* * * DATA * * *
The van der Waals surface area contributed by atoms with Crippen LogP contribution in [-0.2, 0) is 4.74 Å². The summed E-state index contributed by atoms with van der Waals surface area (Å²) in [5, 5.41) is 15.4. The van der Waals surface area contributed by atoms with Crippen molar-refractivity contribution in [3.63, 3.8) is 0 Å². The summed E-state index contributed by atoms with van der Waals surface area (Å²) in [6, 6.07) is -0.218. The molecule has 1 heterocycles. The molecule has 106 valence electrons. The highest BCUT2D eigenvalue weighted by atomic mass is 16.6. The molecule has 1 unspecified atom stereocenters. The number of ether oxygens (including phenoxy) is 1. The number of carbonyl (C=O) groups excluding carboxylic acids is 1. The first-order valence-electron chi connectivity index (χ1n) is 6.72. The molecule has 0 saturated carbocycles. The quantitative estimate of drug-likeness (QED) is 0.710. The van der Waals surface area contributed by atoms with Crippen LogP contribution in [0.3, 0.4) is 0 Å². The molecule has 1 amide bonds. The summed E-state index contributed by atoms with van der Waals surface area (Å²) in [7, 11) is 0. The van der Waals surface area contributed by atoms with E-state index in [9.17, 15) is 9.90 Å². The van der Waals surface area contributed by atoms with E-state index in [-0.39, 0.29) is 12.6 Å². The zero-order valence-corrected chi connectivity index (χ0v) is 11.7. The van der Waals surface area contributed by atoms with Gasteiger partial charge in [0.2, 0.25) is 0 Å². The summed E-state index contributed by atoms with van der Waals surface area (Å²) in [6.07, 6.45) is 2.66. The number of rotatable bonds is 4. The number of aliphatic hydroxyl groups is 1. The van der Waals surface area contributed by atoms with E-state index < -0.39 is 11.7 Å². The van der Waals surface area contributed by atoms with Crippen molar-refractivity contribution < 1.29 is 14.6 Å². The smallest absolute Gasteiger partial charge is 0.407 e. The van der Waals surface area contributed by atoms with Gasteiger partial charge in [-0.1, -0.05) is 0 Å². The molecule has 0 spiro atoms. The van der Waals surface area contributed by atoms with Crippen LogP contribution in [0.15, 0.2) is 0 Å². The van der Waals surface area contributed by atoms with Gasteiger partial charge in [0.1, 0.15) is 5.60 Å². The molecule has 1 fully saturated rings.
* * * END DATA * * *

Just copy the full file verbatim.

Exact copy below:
The van der Waals surface area contributed by atoms with Crippen LogP contribution in [-0.2, 0) is 4.74 Å². The summed E-state index contributed by atoms with van der Waals surface area (Å²) in [5, 5.41) is 15.4. The van der Waals surface area contributed by atoms with Crippen molar-refractivity contribution in [3.63, 3.8) is 0 Å². The summed E-state index contributed by atoms with van der Waals surface area (Å²) in [6, 6.07) is -0.218. The molecule has 1 heterocycles. The molecule has 106 valence electrons. The highest BCUT2D eigenvalue weighted by atomic mass is 16.6. The molecule has 1 unspecified atom stereocenters. The number of ether oxygens (including phenoxy) is 1. The number of carbonyl (C=O) groups excluding carboxylic acids is 1. The first-order valence-electron chi connectivity index (χ1n) is 6.72. The molecule has 0 saturated carbocycles. The quantitative estimate of drug-likeness (QED) is 0.710. The van der Waals surface area contributed by atoms with Crippen LogP contribution in [0.3, 0.4) is 0 Å². The molecule has 1 amide bonds. The summed E-state index contributed by atoms with van der Waals surface area (Å²) in [7, 11) is 0. The van der Waals surface area contributed by atoms with E-state index in [9.17, 15) is 9.90 Å². The van der Waals surface area contributed by atoms with E-state index in [-0.39, 0.29) is 12.6 Å². The zero-order valence-corrected chi connectivity index (χ0v) is 11.7. The van der Waals surface area contributed by atoms with Gasteiger partial charge in [0.2, 0.25) is 0 Å². The summed E-state index contributed by atoms with van der Waals surface area (Å²) in [6.07, 6.45) is 2.66. The number of rotatable bonds is 4. The number of aliphatic hydroxyl groups is 1. The van der Waals surface area contributed by atoms with E-state index < -0.39 is 11.7 Å². The van der Waals surface area contributed by atoms with Crippen molar-refractivity contribution < 1.29 is 14.6 Å². The smallest absolute Gasteiger partial charge is 0.407 e. The van der Waals surface area contributed by atoms with Gasteiger partial charge in [-0.1, -0.05) is 0 Å². The molecule has 0 spiro atoms. The van der Waals surface area contributed by atoms with Crippen LogP contribution in [0.15, 0.2) is 0 Å². The van der Waals surface area contributed by atoms with Gasteiger partial charge in [0.1, 0.15) is 5.60 Å². The molecule has 1 fully saturated rings.